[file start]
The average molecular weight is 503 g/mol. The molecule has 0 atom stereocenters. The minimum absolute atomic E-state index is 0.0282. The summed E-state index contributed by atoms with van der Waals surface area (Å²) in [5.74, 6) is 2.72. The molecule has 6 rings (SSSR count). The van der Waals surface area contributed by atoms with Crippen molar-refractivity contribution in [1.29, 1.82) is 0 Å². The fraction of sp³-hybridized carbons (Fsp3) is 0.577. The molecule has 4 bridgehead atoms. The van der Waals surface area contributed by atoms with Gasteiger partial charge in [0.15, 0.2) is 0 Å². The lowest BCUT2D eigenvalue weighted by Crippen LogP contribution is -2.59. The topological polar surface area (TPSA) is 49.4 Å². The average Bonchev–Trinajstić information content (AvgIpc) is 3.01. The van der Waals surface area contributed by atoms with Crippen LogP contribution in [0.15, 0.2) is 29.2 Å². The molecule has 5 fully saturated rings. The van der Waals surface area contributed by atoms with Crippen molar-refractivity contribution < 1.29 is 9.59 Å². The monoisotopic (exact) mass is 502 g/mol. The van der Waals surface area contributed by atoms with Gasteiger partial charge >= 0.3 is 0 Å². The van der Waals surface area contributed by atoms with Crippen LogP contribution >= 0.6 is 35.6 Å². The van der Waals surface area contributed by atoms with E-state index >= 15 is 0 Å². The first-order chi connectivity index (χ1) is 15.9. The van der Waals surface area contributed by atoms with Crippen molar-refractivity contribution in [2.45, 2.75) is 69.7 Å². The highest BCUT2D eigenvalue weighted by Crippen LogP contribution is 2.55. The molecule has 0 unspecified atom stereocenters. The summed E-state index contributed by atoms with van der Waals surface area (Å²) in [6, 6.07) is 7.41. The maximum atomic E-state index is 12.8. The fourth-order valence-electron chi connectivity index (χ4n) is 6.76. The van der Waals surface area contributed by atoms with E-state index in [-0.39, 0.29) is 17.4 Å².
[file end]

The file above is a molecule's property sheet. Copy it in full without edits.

The average molecular weight is 503 g/mol. The molecule has 0 atom stereocenters. The minimum absolute atomic E-state index is 0.0282. The summed E-state index contributed by atoms with van der Waals surface area (Å²) in [5.74, 6) is 2.72. The molecule has 6 rings (SSSR count). The van der Waals surface area contributed by atoms with Crippen molar-refractivity contribution in [1.29, 1.82) is 0 Å². The fraction of sp³-hybridized carbons (Fsp3) is 0.577. The molecule has 4 bridgehead atoms. The van der Waals surface area contributed by atoms with Gasteiger partial charge in [0.15, 0.2) is 0 Å². The lowest BCUT2D eigenvalue weighted by Crippen LogP contribution is -2.59. The topological polar surface area (TPSA) is 49.4 Å². The average Bonchev–Trinajstić information content (AvgIpc) is 3.01. The van der Waals surface area contributed by atoms with Crippen LogP contribution in [0.15, 0.2) is 29.2 Å². The molecule has 5 fully saturated rings. The van der Waals surface area contributed by atoms with Crippen molar-refractivity contribution < 1.29 is 9.59 Å². The monoisotopic (exact) mass is 502 g/mol. The van der Waals surface area contributed by atoms with Gasteiger partial charge >= 0.3 is 0 Å². The van der Waals surface area contributed by atoms with Crippen LogP contribution >= 0.6 is 35.6 Å². The van der Waals surface area contributed by atoms with E-state index >= 15 is 0 Å². The first-order chi connectivity index (χ1) is 15.9. The van der Waals surface area contributed by atoms with Crippen molar-refractivity contribution in [2.45, 2.75) is 69.7 Å². The highest BCUT2D eigenvalue weighted by Crippen LogP contribution is 2.55. The molecule has 0 unspecified atom stereocenters. The summed E-state index contributed by atoms with van der Waals surface area (Å²) in [6, 6.07) is 7.41. The maximum atomic E-state index is 12.8. The fourth-order valence-electron chi connectivity index (χ4n) is 6.76. The van der Waals surface area contributed by atoms with E-state index in [-0.39, 0.29) is 17.4 Å².